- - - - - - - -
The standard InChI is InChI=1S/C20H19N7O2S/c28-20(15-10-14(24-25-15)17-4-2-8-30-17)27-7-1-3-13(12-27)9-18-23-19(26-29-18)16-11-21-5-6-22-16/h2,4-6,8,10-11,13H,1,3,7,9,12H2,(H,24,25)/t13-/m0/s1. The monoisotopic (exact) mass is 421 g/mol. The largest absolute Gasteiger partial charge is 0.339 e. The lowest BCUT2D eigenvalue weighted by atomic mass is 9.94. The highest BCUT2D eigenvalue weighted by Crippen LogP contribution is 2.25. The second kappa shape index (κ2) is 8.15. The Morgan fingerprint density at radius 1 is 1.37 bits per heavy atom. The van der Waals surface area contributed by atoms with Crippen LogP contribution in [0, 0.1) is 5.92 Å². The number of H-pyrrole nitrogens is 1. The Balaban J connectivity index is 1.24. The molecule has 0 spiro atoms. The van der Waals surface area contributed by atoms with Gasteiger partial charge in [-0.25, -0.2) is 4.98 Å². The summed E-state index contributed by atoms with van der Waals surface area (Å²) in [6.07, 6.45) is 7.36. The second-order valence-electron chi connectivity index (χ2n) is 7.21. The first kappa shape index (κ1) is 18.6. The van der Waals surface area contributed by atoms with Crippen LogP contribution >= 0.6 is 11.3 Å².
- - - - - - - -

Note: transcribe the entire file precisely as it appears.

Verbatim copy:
The standard InChI is InChI=1S/C20H19N7O2S/c28-20(15-10-14(24-25-15)17-4-2-8-30-17)27-7-1-3-13(12-27)9-18-23-19(26-29-18)16-11-21-5-6-22-16/h2,4-6,8,10-11,13H,1,3,7,9,12H2,(H,24,25)/t13-/m0/s1. The monoisotopic (exact) mass is 421 g/mol. The largest absolute Gasteiger partial charge is 0.339 e. The lowest BCUT2D eigenvalue weighted by atomic mass is 9.94. The highest BCUT2D eigenvalue weighted by Crippen LogP contribution is 2.25. The second kappa shape index (κ2) is 8.15. The Morgan fingerprint density at radius 1 is 1.37 bits per heavy atom. The van der Waals surface area contributed by atoms with Crippen LogP contribution in [0, 0.1) is 5.92 Å². The number of H-pyrrole nitrogens is 1. The Balaban J connectivity index is 1.24. The molecule has 0 spiro atoms. The van der Waals surface area contributed by atoms with Gasteiger partial charge in [-0.25, -0.2) is 4.98 Å². The summed E-state index contributed by atoms with van der Waals surface area (Å²) in [6.07, 6.45) is 7.36. The second-order valence-electron chi connectivity index (χ2n) is 7.21. The first kappa shape index (κ1) is 18.6. The van der Waals surface area contributed by atoms with Crippen LogP contribution >= 0.6 is 11.3 Å².